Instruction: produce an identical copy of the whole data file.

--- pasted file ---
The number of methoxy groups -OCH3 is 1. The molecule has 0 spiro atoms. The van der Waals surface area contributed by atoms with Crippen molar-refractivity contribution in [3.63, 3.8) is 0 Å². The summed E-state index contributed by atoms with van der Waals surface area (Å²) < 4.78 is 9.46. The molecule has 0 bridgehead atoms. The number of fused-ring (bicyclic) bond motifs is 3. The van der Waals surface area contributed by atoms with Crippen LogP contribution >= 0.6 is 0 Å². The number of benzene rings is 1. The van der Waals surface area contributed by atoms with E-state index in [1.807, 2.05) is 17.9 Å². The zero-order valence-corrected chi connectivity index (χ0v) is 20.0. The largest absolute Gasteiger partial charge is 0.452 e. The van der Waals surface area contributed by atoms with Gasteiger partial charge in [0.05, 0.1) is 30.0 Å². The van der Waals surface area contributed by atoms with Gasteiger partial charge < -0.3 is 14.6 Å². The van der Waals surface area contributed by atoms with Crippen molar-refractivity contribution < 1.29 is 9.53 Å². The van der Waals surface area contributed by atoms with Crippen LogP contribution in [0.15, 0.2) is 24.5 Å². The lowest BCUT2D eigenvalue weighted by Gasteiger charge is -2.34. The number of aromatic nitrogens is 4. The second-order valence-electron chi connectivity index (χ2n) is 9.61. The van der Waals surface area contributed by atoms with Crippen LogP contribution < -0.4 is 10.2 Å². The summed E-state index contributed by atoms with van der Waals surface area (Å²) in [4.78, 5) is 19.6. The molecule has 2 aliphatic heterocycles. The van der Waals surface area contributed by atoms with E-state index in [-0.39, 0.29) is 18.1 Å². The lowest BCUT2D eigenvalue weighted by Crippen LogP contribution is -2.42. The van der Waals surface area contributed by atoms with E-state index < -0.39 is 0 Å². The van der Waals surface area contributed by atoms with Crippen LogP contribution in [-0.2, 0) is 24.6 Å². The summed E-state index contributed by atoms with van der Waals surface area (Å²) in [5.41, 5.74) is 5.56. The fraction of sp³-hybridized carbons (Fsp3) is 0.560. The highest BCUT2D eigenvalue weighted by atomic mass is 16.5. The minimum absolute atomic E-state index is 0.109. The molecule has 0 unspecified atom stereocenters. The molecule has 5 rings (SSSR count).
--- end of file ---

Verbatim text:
The number of methoxy groups -OCH3 is 1. The molecule has 0 spiro atoms. The van der Waals surface area contributed by atoms with Crippen molar-refractivity contribution in [3.63, 3.8) is 0 Å². The summed E-state index contributed by atoms with van der Waals surface area (Å²) < 4.78 is 9.46. The molecule has 0 bridgehead atoms. The number of fused-ring (bicyclic) bond motifs is 3. The van der Waals surface area contributed by atoms with Crippen LogP contribution >= 0.6 is 0 Å². The number of benzene rings is 1. The van der Waals surface area contributed by atoms with E-state index in [1.807, 2.05) is 17.9 Å². The zero-order valence-corrected chi connectivity index (χ0v) is 20.0. The largest absolute Gasteiger partial charge is 0.452 e. The van der Waals surface area contributed by atoms with Gasteiger partial charge in [0.05, 0.1) is 30.0 Å². The van der Waals surface area contributed by atoms with Gasteiger partial charge < -0.3 is 14.6 Å². The van der Waals surface area contributed by atoms with Crippen molar-refractivity contribution < 1.29 is 9.53 Å². The van der Waals surface area contributed by atoms with Crippen LogP contribution in [0.15, 0.2) is 24.5 Å². The lowest BCUT2D eigenvalue weighted by Gasteiger charge is -2.34. The number of aromatic nitrogens is 4. The second-order valence-electron chi connectivity index (χ2n) is 9.61. The van der Waals surface area contributed by atoms with Crippen LogP contribution < -0.4 is 10.2 Å². The summed E-state index contributed by atoms with van der Waals surface area (Å²) in [4.78, 5) is 19.6. The molecule has 2 aliphatic heterocycles. The van der Waals surface area contributed by atoms with E-state index in [-0.39, 0.29) is 18.1 Å². The lowest BCUT2D eigenvalue weighted by Crippen LogP contribution is -2.42. The van der Waals surface area contributed by atoms with E-state index < -0.39 is 0 Å². The van der Waals surface area contributed by atoms with Crippen LogP contribution in [-0.2, 0) is 24.6 Å². The summed E-state index contributed by atoms with van der Waals surface area (Å²) in [5.41, 5.74) is 5.56. The fraction of sp³-hybridized carbons (Fsp3) is 0.560. The highest BCUT2D eigenvalue weighted by atomic mass is 16.5. The minimum absolute atomic E-state index is 0.109. The molecule has 0 unspecified atom stereocenters. The molecule has 5 rings (SSSR count).